tRump is a criminal and that will be proven soon enough. As I have said since he first refused to disclose his tax returns, most likely are convictions for tax fraud and money laundering.  just look at the number of his cronies already convicted of crimes!

 

 

 

Trump’s legal troubles are far from over even as Mueller probe ends The conclusion of the investigation by special counsel Robert S. Mueller III into Russian interference in the 2016 presidential campaign hardly spells the end of President Trump’s legal woes.

Nearly every organization Trump has run over the last decade remains under investigation by state or federal authorities, and he is mired in a variety of civil litigation, including a lawsuit filed in New York state by a former contestant on his reality television show that could force him to answer questions under oath later this year about his treatment of women.

Here’s a look at some of the legal issues still facing Trump even as the dark cloud of the 22-month-long Mueller cloud lifts.

Trump’s former personal attorney Michael Cohen pleaded guilty in August to breaking campaign finance law by arranging pre-election payments to two women who said they had extramarital affairs with Trump. Cohen told a federal judge that his actions were intended to silence the women to help Trump win the election. Cohen said he had been directed by Trump, who was referred to in court documents drawn up by federal prosecutors in Manhattan as “individual one.”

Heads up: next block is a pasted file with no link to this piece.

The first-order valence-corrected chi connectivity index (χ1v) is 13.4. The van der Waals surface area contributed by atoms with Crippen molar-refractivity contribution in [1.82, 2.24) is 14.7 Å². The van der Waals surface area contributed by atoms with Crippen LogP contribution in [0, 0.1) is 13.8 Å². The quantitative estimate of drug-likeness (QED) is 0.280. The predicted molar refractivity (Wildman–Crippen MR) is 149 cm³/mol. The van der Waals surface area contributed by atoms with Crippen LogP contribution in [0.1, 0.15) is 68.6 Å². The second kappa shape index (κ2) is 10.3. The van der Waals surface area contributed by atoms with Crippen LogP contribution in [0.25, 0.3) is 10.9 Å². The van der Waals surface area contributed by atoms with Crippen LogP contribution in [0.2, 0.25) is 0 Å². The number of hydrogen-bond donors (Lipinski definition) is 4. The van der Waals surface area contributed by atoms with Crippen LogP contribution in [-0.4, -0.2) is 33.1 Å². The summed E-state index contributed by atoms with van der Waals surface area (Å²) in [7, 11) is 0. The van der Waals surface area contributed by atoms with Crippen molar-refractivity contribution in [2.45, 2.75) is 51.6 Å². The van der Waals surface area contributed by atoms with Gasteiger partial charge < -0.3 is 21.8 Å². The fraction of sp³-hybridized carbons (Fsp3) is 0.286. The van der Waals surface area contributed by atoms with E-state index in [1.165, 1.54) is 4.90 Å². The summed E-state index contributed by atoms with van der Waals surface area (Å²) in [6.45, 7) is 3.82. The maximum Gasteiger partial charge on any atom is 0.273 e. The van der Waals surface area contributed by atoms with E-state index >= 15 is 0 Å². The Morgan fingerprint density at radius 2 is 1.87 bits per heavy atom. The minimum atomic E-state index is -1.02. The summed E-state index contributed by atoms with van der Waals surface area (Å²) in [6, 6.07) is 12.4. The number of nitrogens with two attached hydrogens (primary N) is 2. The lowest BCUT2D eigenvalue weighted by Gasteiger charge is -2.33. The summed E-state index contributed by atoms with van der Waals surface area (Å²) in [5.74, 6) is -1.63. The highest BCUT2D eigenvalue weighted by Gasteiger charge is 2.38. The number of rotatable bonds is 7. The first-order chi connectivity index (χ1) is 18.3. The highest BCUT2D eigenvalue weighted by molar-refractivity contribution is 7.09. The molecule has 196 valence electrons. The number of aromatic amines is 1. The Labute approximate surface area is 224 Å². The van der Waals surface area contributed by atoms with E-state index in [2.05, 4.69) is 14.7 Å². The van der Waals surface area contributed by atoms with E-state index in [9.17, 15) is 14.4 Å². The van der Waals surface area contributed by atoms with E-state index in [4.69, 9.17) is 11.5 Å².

Summer Zervos, a former “Apprentice” contestant, was one of about a dozen women who accused Trump of sexual misconduct before the 2016 election. She filed suit against Trump in New York in 2017, arguing that Trump defamed her when he called his accusers “liars.”

Trump’s lawyers have said they plan to appeal, but if the ruling stands, it means Trump would likely have to sit for a deposition in the matter in coming months. He would face questions about Zervos’s allegations — she has said that Trump groped her and kissed her without consent during a 2007 encounter in a Los Angeles hotel room that she had believed was supposed to be a business meeting.

Trump is facing two federal lawsuits alleging that he has violated the Constitution because his private company continues to do business with foreign governments. Trump’s D.C. hotel, down the street from the White House, has already hosted parties put on by the Kuwaiti, Azerbaijani and Philippine embassies, and it rented more than 500 rooms to lobbyists for the Saudi government starting just after the 2016 election. Trump’s hotel in Chicago has also hosted a national day celebration by the Romanian consulate. The Trump Organization has said it made $191,000 in profit from foreign governments last year and donated that amount to the U.S. Treasury. But it has not specified who its foreign customers are and how much they paid in total.

The Constitution prohibits presidents from taking “emoluments” from foreign states, or the government of individual U.S. states.

Another lawsuit, filed by congressional Democrats, is also proceeding — but is at an earlier stage of the legal process. If either succeeds, the plaintiffs could bring to light the Trump Organization’s list of foreign-government customers. The company has declined to reveal that list. Trump still owns his businesses, although he has handed over day-to-day control to his sons Don Jr. and Eric, and company executive Weisselberg.